Peer Nutrition Advisors offer science-proven diet advice

Students exercise at the SLC to promote physical health while in school. Lariat File Photo

By Phoebe Alwine | Reporter

Baylor’s Wellness Center offers Peer Nutrition Advisors to its community. The Peer Nutrition Advisement Program is comprised of students majoring in Nutrition Sciences with a concentration in Pre-Dietetics. With supervision from a registered dietitian, the students provide basic nutrition advisement to the Baylor community.

For a $10 fee, advisors meet for three one-hour sessions. During these meetings, advisors analyze one’s diet, assess dietary goals, base the recommended diet upon lifestyle and educate on proper nutrition based on scientific facts.

Stan Wilfong, senior lecturer in Family and Consumer Sciences, program coordinator of Nutrition Sciences and registered dietitian mentor to peer nutrition advisors, said he began his journey in nutrition because of his love for science.

Wilfong said many people get confused by new trends regarding health fads or diets said to be the healthiest option. However, he said nutrition has proven facts.

“The fake news can steer people in the wrong direction, giving them false hope in diets that are not healthy,” Wilfong said.

Science plays a major role in the advisors’ dietary analyses. Wilfong said that science is the foundation of nutrition because it explains what a registered dietitian should recommend for an individual.

“We deal strictly with basic, healthy diets,” Wilfong said.

Houston senior Macy Diulus, a peer nutrition advisor, explained how the advisors decide on nutrient-filled diets for the Baylor community. She said they base decisions on variables such as age, amount of physical exercise and the goals of the individual.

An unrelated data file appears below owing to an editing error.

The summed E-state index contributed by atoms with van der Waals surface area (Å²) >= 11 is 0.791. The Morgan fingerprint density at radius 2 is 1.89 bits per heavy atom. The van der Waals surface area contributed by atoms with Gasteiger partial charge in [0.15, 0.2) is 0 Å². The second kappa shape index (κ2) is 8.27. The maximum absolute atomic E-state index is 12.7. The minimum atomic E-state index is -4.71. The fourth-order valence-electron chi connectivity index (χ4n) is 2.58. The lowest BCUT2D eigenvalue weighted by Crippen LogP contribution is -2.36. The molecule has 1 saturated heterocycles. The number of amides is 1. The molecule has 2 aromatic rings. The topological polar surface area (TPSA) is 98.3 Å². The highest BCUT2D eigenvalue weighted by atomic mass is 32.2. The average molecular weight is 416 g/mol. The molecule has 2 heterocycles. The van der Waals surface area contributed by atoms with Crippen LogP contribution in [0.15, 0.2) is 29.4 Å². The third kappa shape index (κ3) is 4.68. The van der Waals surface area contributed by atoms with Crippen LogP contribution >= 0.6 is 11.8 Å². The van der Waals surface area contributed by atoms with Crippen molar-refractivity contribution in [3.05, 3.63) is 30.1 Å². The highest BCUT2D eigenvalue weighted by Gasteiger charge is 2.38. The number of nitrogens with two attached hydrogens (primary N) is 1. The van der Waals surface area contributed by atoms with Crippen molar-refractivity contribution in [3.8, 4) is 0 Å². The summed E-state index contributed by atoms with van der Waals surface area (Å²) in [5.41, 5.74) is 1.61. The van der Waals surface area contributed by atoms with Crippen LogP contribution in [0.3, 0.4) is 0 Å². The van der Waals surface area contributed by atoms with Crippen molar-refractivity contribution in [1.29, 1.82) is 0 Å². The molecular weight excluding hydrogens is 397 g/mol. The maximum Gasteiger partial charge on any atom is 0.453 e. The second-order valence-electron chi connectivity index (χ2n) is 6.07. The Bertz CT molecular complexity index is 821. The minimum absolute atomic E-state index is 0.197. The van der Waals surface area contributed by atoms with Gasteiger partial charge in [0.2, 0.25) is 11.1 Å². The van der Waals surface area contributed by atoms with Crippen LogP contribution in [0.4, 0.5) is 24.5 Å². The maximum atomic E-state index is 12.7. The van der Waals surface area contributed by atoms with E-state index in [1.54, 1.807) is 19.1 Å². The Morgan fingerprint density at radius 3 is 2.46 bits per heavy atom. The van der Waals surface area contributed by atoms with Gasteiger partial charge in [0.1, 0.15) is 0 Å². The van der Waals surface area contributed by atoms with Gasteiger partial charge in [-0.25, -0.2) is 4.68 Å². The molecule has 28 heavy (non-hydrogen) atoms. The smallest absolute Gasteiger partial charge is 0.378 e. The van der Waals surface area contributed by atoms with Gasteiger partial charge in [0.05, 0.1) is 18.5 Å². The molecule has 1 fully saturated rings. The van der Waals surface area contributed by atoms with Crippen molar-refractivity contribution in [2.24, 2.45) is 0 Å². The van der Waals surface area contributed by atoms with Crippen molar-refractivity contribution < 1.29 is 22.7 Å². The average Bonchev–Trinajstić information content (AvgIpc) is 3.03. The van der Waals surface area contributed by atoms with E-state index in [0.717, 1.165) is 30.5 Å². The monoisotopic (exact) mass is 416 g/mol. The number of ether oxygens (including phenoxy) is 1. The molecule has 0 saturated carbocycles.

“We make sure what we are saying is research and evidence based,” Diulus said. “We use everything we’ve learned in class and reflect that back during the meetings.”

Wilfong said students come in hoping to find ways to avoid the ‘freshman 15’ or how to properly put together a nutritious plate. Faculty and staff sign up to learn how to balance work with staying healthy.

“[Peer Nutrition Advisors] base things off of ‘My Plate,’” which is just a generic five main food groups source,” Diulus said. “We kind of make sure that they’re getting all those food groups into their diet.”

When meeting with the peer advisors, one will gain knowledge on healthy food options, learn basic nutrition skills and develop healthy ways to lose weight or stay fit.

Houston senior Jordan Meyer, lead peer nutrition advisor, said each peer advisor strictly focuses on finding the most suitable nutrition plan for clients, and they pride themselves on working to the best of their ability for Baylor’s nutrition department.

“Our mission is to help the people of Baylor live healthier, happier lives through learning good nutrition habits,” Meyer said.